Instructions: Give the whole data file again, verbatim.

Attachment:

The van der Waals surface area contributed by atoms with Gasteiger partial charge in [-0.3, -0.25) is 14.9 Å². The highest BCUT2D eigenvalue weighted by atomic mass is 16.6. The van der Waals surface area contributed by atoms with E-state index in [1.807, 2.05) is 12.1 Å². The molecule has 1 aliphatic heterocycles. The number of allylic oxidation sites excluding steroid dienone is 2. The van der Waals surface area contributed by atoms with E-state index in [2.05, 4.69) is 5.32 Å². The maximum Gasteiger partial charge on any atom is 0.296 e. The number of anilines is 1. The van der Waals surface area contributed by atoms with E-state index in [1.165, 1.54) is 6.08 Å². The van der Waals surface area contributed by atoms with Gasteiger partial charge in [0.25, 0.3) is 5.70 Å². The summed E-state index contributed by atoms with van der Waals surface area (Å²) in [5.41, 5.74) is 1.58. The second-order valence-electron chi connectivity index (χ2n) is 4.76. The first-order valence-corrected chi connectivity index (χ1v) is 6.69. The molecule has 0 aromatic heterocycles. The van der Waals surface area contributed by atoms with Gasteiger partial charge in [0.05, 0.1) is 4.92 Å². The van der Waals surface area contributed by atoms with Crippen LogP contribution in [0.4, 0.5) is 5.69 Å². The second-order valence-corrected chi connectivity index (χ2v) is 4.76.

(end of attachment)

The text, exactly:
The van der Waals surface area contributed by atoms with Gasteiger partial charge in [-0.3, -0.25) is 14.9 Å². The highest BCUT2D eigenvalue weighted by atomic mass is 16.6. The van der Waals surface area contributed by atoms with E-state index in [1.807, 2.05) is 12.1 Å². The molecule has 1 aliphatic heterocycles. The number of allylic oxidation sites excluding steroid dienone is 2. The van der Waals surface area contributed by atoms with E-state index in [2.05, 4.69) is 5.32 Å². The maximum Gasteiger partial charge on any atom is 0.296 e. The number of anilines is 1. The van der Waals surface area contributed by atoms with E-state index in [1.165, 1.54) is 6.08 Å². The van der Waals surface area contributed by atoms with Gasteiger partial charge in [0.25, 0.3) is 5.70 Å². The summed E-state index contributed by atoms with van der Waals surface area (Å²) in [5.41, 5.74) is 1.58. The second-order valence-electron chi connectivity index (χ2n) is 4.76. The first-order valence-corrected chi connectivity index (χ1v) is 6.69. The molecule has 0 aromatic heterocycles. The van der Waals surface area contributed by atoms with Gasteiger partial charge in [0.05, 0.1) is 4.92 Å². The van der Waals surface area contributed by atoms with Crippen LogP contribution in [0.4, 0.5) is 5.69 Å². The second-order valence-corrected chi connectivity index (χ2v) is 4.76.